Sunday, April 07, 2013

Sermon, Easter 2C, John 20:19-31

It’s the Second Sunday of Easter, which means that we hear the annual story of Thomas the Twin and how he doubted the resurrection story told by the other ten disciples.  Once more we get to hear how he was admonished to not doubt but believe.  And once more we get to wonder how this guy refused to believe, giving him the moniker, “Doubting Thomas.”

Today’s gospel passage is, I think, one of the more unfortunate passages of Scripture.  It’s unfortunate because it creates the false impression that doubt plays no part in faith.  It’s unfortunate because too many churches and clergy have used this passage to keep people from questioning their teachings and/or actions.  It’s unfortunate because it can lead to a ‘conformity or damnation’ theology.  People are told, “Don’t doubt, just believe what we tell you or suffer the consequences.”  As a result, those doubts are never addressed and will often return in unhealthy ways, or drive people out of the church entirely.

But doubt isn’t to be feared.  Doubt doesn’t need to be pushed away or controlled.  If we fear doubt, or if we push it away or attempt to control it, then I would argue that our faith really isn’t faith; instead, it becomes a manifesto we are required to sign-on to in order to protect our souls from everlasting damnation.  We end up believing out of fear rather than from a position of love and trust.  And the proper term for that situation is ‘abusive relationship.’

Doubt is necessary to our faith.  Doubt leads us to ask questions.  Doubt can lead us to challenge long-held beliefs.  Doubt can get us to ask why we feel threatened by a new thought.  Doubt can help us break free from a black and white literalist interpretation and lead us into interpretations that are multi-colored.

The other thing about doubt is that you are not the first person to experience it.  There are many people today who have doubts about God in general and Christianity in particular.  Furthermore, if you read Psalms, Job, Habakkuk and Lamentations, you will see many more instances of doubt.  Based on the number of people and writers in the Bible, it would appear that God has a rather high tolerance for doubt.

And that’s a good thing, because this faith we proclaim is almost unbelievable and certainly not rational.  A virgin birth, conflicting genealogies, healings and miracles, being raised from the dead, fully human and fully divine, and an ascension into the clouds are all things that should make our rational minds question their validity and cause doubt at one time or another.  This faith of ours is not based on rational treatises, logical thought or verifiable proofs.  As the writer of Hebrews says, “Faith is the assurance of things hoped for, the conviction of things not seen.”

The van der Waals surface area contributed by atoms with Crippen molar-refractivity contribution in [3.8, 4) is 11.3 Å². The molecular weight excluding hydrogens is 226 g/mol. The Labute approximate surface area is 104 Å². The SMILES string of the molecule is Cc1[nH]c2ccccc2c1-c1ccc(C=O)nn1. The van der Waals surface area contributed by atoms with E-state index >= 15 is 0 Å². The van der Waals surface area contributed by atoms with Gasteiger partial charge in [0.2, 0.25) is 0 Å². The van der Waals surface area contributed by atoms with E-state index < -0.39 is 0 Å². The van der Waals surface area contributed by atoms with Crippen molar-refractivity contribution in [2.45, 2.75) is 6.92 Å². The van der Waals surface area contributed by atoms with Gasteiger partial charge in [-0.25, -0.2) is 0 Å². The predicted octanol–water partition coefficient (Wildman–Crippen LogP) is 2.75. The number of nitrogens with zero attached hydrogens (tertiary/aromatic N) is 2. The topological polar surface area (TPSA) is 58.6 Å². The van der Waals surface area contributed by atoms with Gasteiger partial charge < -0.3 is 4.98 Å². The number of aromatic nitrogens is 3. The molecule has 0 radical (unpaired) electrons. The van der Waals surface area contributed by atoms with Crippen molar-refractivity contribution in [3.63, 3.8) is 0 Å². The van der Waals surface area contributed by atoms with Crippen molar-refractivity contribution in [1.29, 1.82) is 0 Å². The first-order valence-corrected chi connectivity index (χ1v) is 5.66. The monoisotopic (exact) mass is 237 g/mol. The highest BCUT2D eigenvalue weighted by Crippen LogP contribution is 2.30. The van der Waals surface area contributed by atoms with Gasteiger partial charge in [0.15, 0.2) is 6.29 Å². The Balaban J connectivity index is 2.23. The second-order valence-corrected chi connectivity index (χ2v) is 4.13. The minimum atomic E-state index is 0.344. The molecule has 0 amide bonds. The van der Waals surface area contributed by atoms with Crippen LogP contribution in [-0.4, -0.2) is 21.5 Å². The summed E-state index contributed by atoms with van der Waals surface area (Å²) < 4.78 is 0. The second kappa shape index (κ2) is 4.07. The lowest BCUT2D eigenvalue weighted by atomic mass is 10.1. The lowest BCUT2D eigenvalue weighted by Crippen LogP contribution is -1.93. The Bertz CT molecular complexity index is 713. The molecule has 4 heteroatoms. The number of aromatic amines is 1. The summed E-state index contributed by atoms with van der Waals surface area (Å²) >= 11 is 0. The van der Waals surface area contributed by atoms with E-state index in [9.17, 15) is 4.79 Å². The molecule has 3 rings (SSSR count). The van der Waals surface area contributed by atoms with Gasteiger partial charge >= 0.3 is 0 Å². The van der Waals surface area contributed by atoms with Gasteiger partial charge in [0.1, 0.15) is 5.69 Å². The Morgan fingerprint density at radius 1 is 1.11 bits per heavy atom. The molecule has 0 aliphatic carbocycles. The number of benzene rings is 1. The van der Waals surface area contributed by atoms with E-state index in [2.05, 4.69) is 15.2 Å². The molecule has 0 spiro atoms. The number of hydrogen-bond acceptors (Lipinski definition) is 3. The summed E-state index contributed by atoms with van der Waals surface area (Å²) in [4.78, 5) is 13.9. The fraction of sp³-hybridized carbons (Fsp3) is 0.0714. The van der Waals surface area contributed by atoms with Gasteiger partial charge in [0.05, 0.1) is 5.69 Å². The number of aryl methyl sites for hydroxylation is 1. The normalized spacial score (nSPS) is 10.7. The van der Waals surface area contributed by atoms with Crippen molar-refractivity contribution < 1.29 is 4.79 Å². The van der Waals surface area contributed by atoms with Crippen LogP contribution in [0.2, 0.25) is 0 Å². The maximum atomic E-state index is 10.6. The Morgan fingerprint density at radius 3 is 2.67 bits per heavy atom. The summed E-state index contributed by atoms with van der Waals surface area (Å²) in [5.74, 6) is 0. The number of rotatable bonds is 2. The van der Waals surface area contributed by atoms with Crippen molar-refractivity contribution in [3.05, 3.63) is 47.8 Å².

Back to Thomas.  Here’s a man who would not believe the resurrection story as told to him unless he was able to see and touch the wounds inflicted on the crucified Christ.  Remember that Peter wasn’t willing to believe the resurrection story Mary told him until he went to the empty tomb.  Other disciples weren’t ready to believe until they also had verifiable proof.  As a side note, this also puts the women on par with the men, because just as the disciples thought their story was an “idle tale,” Thomas wasn’t falling for the story told to him by the other men.

Eventually all the disciples get the proof they need of a resurrected Christ.  Whether it is through a meal at Emmaus, an early morning fish fry or touching the wounds of Christ, eventually all the disciples get the same proof that Thomas overtly asks for – some hard evidence of the risen Christ.

“Have you believed because you have seen me?  Blessed are those who have not seen and yet have come to believe.”

This is not so much a knock on Thomas as it is words of encouragement to the rest of us.  Thomas had doubts about the resurrection, as did all the disciples.  Thomas was able to work through his doubts when Christ visibly appeared to him.  The rest of us, however, have only the testimony found in the bible and the experiences in our lives.  Just as Thomas was searching for his risen Lord, we also search for Jesus to manifest himself in our lives.

Doubt is a part of that search.  We doubt the Virgin birth.  We doubt walking on water.  We doubt the resurrection.  We also doubt other things – is there really a God?  Why do I believe this way and not that way?  Why am I here?

We shouldn’t be worried when doubt causes us to examine ourselves and our faith.  We should be worried when doubt causes us to be afraid that we don’t have enough faith.  We, the church, aren’t here to give you all the right answers; we are here to help you delve into the questions.  I read an article last week that said, “Jesus was asked 153 questions.  147 times he responded with a question.”

Jesus isn’t here to babysit us.  We must, as Paul wrote in Philippians, work out our own salvation with fear and trembling – fear and trembling because our faith can be shaken when we honestly work through our doubts.  And when we have openly and honestly addressed doubts about our faith and what we believe, then I have no doubt that we will be blessed.



First time comments will be moderated.